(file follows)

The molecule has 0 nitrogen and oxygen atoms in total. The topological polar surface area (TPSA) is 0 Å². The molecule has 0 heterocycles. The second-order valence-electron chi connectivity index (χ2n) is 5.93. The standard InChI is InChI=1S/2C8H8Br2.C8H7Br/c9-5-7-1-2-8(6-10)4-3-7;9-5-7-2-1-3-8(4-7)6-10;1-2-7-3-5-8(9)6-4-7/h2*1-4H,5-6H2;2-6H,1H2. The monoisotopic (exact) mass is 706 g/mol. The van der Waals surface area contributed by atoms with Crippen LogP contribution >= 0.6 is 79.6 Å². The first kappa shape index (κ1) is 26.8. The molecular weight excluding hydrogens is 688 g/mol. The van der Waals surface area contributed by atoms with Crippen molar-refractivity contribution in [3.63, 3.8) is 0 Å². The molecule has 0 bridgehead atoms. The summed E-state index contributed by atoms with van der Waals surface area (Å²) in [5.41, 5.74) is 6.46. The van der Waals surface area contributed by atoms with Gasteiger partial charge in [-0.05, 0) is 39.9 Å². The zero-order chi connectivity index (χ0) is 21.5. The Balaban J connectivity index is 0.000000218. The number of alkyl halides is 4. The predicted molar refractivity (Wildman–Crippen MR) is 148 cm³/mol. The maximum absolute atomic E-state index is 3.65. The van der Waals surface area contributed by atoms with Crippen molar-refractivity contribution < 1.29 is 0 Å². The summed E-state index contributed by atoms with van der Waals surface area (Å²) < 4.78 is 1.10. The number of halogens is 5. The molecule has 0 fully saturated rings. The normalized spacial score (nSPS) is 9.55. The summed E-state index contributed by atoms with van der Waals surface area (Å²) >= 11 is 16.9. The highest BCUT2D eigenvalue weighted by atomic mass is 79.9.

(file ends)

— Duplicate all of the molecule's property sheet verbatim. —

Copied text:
The molecule has 0 nitrogen and oxygen atoms in total. The topological polar surface area (TPSA) is 0 Å². The molecule has 0 heterocycles. The second-order valence-electron chi connectivity index (χ2n) is 5.93. The standard InChI is InChI=1S/2C8H8Br2.C8H7Br/c9-5-7-1-2-8(6-10)4-3-7;9-5-7-2-1-3-8(4-7)6-10;1-2-7-3-5-8(9)6-4-7/h2*1-4H,5-6H2;2-6H,1H2. The monoisotopic (exact) mass is 706 g/mol. The van der Waals surface area contributed by atoms with Crippen LogP contribution >= 0.6 is 79.6 Å². The first kappa shape index (κ1) is 26.8. The molecular weight excluding hydrogens is 688 g/mol. The van der Waals surface area contributed by atoms with Crippen molar-refractivity contribution in [3.63, 3.8) is 0 Å². The molecule has 0 bridgehead atoms. The summed E-state index contributed by atoms with van der Waals surface area (Å²) in [5.41, 5.74) is 6.46. The van der Waals surface area contributed by atoms with Gasteiger partial charge in [-0.05, 0) is 39.9 Å². The zero-order chi connectivity index (χ0) is 21.5. The Balaban J connectivity index is 0.000000218. The number of alkyl halides is 4. The predicted molar refractivity (Wildman–Crippen MR) is 148 cm³/mol. The maximum absolute atomic E-state index is 3.65. The van der Waals surface area contributed by atoms with Crippen molar-refractivity contribution < 1.29 is 0 Å². The summed E-state index contributed by atoms with van der Waals surface area (Å²) < 4.78 is 1.10. The number of halogens is 5. The molecule has 0 fully saturated rings. The normalized spacial score (nSPS) is 9.55. The summed E-state index contributed by atoms with van der Waals surface area (Å²) >= 11 is 16.9. The highest BCUT2D eigenvalue weighted by atomic mass is 79.9.